The Boy Who Stole Attila's Horse (Pushkin Collection) (Paperback)

By Ivan Repila, Sophie Hughes (Translated by)

Pushkin Collection, 9781782271017, 112pp.

Publication Date: November 24, 2015

List Price: 16.00*
* Individual store prices may vary.

Description

'It looks impossible to get out,' he says. And also: 'But we'll get out.'  
Two brothers, Big and Small, are trapped at the bottom of a well, stalked by madness and with no means of escape. Struggling for sustenance and clinging to sanity, Big forges a plan to free his little brother. Fast-paced and rich in metaphor, this extraordinary new story poses questions of fight, survival and solidarity when people are faced with devastation.

Powerful, disquieting and highly original, Repila's unique allegory explores with bravery and emotion the depths of human desperation and, ultimately, our almost unending capacity for hope.


About the Author

Iván Repila was born in Bilbao, Spain in 1978. He worked in advertising, graphic design and editorial, before turning to writing with his highly acclaimed debut novel, Despicable Comedy. Celebrated in his homeland Spain, and praised for the originality and depth of his prose, his second novel, The Boy Who Stole Attila's Horse, is his first book to appear in English. 
Translated from the Spanish by Sophie Hughes.


Praise For The Boy Who Stole Attila's Horse (Pushkin Collection)

"Repila's first book to be translated to English is a provocative and focused parable... brief and brutal… Hughes's vibrant translation aids Repila's lyrical descriptions of anguish and hope, and the narrative's intelligence and depth make it a gripping read." — Publishers Weekly

"short, intense. . . realism is not the order of the day, but rather the distorted, disturbing exaggerations of expressionism." — The Guardian

"A story beguiling in its fairytale-like simplicity and absolute distance from any recognizable reality... With shocking precision The Boy Who Stole Attila’s Horse reveals what happens when two innocent individuals are dispossessed of everything and made to live like terrorized animals. Repila’s language, clogged with maggots and tumors, festering wounds and leaking brains, gives this book an overwhelming pungency (praise must be given to Sophie Hughes for a translation nimble enough to turn on a dime and powerful enough to knock us out with its startling images)." — BOMB Magazine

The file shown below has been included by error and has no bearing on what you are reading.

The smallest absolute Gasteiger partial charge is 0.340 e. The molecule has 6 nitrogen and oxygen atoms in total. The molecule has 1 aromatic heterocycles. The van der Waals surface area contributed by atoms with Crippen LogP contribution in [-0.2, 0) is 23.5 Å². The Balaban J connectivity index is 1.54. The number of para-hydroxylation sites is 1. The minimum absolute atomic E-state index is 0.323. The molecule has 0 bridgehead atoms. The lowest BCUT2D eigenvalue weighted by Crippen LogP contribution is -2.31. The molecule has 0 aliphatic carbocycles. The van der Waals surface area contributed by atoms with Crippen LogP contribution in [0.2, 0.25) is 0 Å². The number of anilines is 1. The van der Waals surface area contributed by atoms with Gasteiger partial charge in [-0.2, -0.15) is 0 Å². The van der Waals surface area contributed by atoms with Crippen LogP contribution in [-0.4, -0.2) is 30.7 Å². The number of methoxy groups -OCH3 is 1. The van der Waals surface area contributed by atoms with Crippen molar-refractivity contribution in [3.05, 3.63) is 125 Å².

"The Boy Who Stole Attila’s Horse, Iván Repila’s second novel and his first to appear in English, is short, sharp and blackly humorous... Sophie Hughes’ translation renders it with a brutal force... The push-and-pull is essential. 'Small goes on dying for days, and his brother goes on keeping him alive. As if they were playing.' This is Repila’s game, and he’s good at it... Repila moves again into that mad, semi-religious tone, that language of icons and saints, of fire and brimstone, and in the darkness shows us the sparks of an era to come." — Full Stop Magazine

"High art, an imaginative allegorical work of breathtaking yet restrained lyric power. . . Repila’s prose is clinical, precise and beautiful. His sinuous, lilting Spanish has been magnificently rendered into English by Sophie Hughes in a faultless, rhythmic translation that enables the bleak narrative to soar like an epic poem." — Irish Times

"A fantastic first novel which made me literally plunge back into my dearest memories of childhood reading" - Librairie La Soupe de l'Espace

"Here is a story conceived to leave its mark, to be felt in the pit of one's stomach" - Librairie L'Ouvre-Boîte

"This is a masterpiece concentrated into 110 pages...This is the sort of book that you don't put down, and leaves you with a knot in your stomach" - Clara Dupont-Monod, France Inter

"Suffocation and disgust are the dominant impressions, and yet... this book is a charm... Iván Repila's language is superb, it carries with it all the spells of fairytales with their ogres, wolves and evil stepmothers, but it also manages to evoke the much less fantastical universe of camps, prisons and caves where hostages waste away" - Éric Chevillard, Le Monde

"lyrical and realistic." - Zoé Valdés

"You will emerge from it changed, grown up... an essential novel... a masterpiece" - La soupe de l'espace

"It's been a long time since I have read such an impressive book. With its rich and wise prose, combination of mannerism and enlightenment, this broken tale of what makes us tedious and atrocious is also a harsh song of love" - Tendencias 21

"A vivid novel, full of metaphors and symbols about cooperation, the effort to survive, the world's brutality, and solidarity. All things that remind us of present and universal circumstances" - Revista de letras

"A brutal, Beckett-like tale. Its end is cathartic, hopeful and violent. It is utopian, and reminds us that language is the only thing that can save us: because language is everything" - La Vanguardia

"A seemingly traditional story which works on different levels of reading. A precise novel, solid and disquieting, veiling a deep wisdom" - El País